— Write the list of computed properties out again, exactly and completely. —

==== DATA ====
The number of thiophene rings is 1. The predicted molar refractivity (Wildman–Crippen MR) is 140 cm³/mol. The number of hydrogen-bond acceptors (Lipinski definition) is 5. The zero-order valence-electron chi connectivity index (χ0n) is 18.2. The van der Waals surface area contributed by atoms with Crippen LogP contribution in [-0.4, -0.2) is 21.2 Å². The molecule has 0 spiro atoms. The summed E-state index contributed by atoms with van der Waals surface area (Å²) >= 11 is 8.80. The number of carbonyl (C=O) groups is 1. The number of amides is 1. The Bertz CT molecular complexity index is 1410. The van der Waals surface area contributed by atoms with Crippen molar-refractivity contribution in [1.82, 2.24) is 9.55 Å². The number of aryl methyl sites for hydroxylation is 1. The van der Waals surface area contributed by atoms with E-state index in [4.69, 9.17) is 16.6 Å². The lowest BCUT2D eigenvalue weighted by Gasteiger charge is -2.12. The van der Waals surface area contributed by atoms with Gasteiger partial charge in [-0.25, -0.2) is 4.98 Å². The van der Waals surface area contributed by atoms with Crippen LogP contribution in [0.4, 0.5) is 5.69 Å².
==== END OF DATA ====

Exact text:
The number of thiophene rings is 1. The predicted molar refractivity (Wildman–Crippen MR) is 140 cm³/mol. The number of hydrogen-bond acceptors (Lipinski definition) is 5. The zero-order valence-electron chi connectivity index (χ0n) is 18.2. The van der Waals surface area contributed by atoms with Crippen LogP contribution in [-0.4, -0.2) is 21.2 Å². The molecule has 0 spiro atoms. The summed E-state index contributed by atoms with van der Waals surface area (Å²) >= 11 is 8.80. The number of carbonyl (C=O) groups is 1. The number of amides is 1. The Bertz CT molecular complexity index is 1410. The van der Waals surface area contributed by atoms with Crippen molar-refractivity contribution in [1.82, 2.24) is 9.55 Å². The number of aryl methyl sites for hydroxylation is 1. The van der Waals surface area contributed by atoms with E-state index in [4.69, 9.17) is 16.6 Å². The lowest BCUT2D eigenvalue weighted by Gasteiger charge is -2.12. The van der Waals surface area contributed by atoms with Gasteiger partial charge in [-0.25, -0.2) is 4.98 Å². The van der Waals surface area contributed by atoms with Crippen LogP contribution in [0.4, 0.5) is 5.69 Å².